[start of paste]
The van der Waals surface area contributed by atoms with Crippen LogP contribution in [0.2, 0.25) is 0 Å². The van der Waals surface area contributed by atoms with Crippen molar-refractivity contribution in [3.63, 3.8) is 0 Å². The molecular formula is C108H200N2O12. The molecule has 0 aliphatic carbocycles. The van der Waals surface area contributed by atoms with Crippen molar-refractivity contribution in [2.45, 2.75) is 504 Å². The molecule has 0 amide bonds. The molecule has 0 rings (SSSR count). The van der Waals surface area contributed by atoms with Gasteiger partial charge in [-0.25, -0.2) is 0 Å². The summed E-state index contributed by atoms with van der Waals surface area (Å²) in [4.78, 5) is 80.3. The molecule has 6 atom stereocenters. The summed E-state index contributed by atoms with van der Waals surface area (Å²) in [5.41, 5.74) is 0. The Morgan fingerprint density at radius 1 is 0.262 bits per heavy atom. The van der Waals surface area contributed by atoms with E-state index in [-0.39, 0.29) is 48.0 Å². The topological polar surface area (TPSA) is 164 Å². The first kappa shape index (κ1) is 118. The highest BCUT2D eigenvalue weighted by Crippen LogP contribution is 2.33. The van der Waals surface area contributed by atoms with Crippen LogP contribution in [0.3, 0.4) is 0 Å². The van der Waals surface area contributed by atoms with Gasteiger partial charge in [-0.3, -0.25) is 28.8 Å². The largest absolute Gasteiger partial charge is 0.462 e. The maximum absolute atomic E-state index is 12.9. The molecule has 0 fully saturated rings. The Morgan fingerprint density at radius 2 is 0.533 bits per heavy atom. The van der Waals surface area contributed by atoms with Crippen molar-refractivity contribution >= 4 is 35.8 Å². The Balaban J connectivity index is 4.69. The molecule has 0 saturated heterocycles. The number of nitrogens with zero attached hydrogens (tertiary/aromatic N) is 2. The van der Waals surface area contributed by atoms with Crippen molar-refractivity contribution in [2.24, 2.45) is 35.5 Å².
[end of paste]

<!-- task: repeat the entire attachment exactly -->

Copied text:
The van der Waals surface area contributed by atoms with Crippen LogP contribution in [0.2, 0.25) is 0 Å². The van der Waals surface area contributed by atoms with Crippen molar-refractivity contribution in [3.63, 3.8) is 0 Å². The molecular formula is C108H200N2O12. The molecule has 0 aliphatic carbocycles. The van der Waals surface area contributed by atoms with Crippen molar-refractivity contribution in [2.45, 2.75) is 504 Å². The molecule has 0 amide bonds. The molecule has 0 rings (SSSR count). The van der Waals surface area contributed by atoms with Gasteiger partial charge in [-0.25, -0.2) is 0 Å². The summed E-state index contributed by atoms with van der Waals surface area (Å²) in [4.78, 5) is 80.3. The molecule has 6 atom stereocenters. The summed E-state index contributed by atoms with van der Waals surface area (Å²) in [5.41, 5.74) is 0. The Morgan fingerprint density at radius 1 is 0.262 bits per heavy atom. The van der Waals surface area contributed by atoms with E-state index in [-0.39, 0.29) is 48.0 Å². The topological polar surface area (TPSA) is 164 Å². The first kappa shape index (κ1) is 118. The highest BCUT2D eigenvalue weighted by Crippen LogP contribution is 2.33. The van der Waals surface area contributed by atoms with Crippen LogP contribution in [0.3, 0.4) is 0 Å². The van der Waals surface area contributed by atoms with Gasteiger partial charge in [-0.3, -0.25) is 28.8 Å². The largest absolute Gasteiger partial charge is 0.462 e. The maximum absolute atomic E-state index is 12.9. The molecule has 0 fully saturated rings. The Morgan fingerprint density at radius 2 is 0.533 bits per heavy atom. The van der Waals surface area contributed by atoms with Crippen molar-refractivity contribution >= 4 is 35.8 Å². The Balaban J connectivity index is 4.69. The molecule has 0 saturated heterocycles. The number of nitrogens with zero attached hydrogens (tertiary/aromatic N) is 2. The van der Waals surface area contributed by atoms with Crippen molar-refractivity contribution in [2.24, 2.45) is 35.5 Å².